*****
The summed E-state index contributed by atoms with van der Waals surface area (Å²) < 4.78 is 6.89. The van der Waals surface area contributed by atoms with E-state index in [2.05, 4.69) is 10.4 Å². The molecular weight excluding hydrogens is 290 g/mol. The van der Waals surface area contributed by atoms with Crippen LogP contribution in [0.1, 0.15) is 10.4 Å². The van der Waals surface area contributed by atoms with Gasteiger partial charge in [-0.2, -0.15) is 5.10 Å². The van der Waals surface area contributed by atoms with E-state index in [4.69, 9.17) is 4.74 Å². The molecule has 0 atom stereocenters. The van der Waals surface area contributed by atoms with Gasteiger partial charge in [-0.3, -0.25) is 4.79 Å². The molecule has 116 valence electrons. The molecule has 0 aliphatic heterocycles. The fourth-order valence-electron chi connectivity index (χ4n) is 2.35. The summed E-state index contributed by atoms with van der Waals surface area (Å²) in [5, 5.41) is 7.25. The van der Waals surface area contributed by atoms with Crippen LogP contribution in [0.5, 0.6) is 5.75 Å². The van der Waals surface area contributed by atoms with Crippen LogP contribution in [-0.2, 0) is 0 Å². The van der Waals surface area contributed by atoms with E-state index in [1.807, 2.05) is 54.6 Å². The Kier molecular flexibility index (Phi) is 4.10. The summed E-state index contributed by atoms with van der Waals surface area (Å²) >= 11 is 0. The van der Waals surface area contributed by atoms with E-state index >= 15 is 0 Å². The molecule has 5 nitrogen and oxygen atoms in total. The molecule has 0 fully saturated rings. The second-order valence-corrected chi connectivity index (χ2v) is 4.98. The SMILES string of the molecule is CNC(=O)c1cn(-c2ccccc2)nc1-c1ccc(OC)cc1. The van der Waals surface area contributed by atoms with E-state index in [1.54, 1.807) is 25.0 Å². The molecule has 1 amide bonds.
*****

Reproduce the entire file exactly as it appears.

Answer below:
The summed E-state index contributed by atoms with van der Waals surface area (Å²) < 4.78 is 6.89. The van der Waals surface area contributed by atoms with E-state index in [2.05, 4.69) is 10.4 Å². The molecular weight excluding hydrogens is 290 g/mol. The van der Waals surface area contributed by atoms with Crippen LogP contribution in [0.1, 0.15) is 10.4 Å². The van der Waals surface area contributed by atoms with Gasteiger partial charge in [-0.2, -0.15) is 5.10 Å². The van der Waals surface area contributed by atoms with E-state index in [4.69, 9.17) is 4.74 Å². The molecule has 0 atom stereocenters. The van der Waals surface area contributed by atoms with Gasteiger partial charge in [-0.3, -0.25) is 4.79 Å². The molecule has 116 valence electrons. The molecule has 0 aliphatic heterocycles. The fourth-order valence-electron chi connectivity index (χ4n) is 2.35. The summed E-state index contributed by atoms with van der Waals surface area (Å²) in [5, 5.41) is 7.25. The van der Waals surface area contributed by atoms with Crippen LogP contribution in [0.5, 0.6) is 5.75 Å². The van der Waals surface area contributed by atoms with Crippen LogP contribution in [-0.2, 0) is 0 Å². The van der Waals surface area contributed by atoms with E-state index in [1.807, 2.05) is 54.6 Å². The Kier molecular flexibility index (Phi) is 4.10. The summed E-state index contributed by atoms with van der Waals surface area (Å²) >= 11 is 0. The van der Waals surface area contributed by atoms with E-state index >= 15 is 0 Å². The molecule has 5 nitrogen and oxygen atoms in total. The molecule has 0 fully saturated rings. The second-order valence-corrected chi connectivity index (χ2v) is 4.98. The SMILES string of the molecule is CNC(=O)c1cn(-c2ccccc2)nc1-c1ccc(OC)cc1. The van der Waals surface area contributed by atoms with E-state index in [1.54, 1.807) is 25.0 Å². The molecule has 1 amide bonds.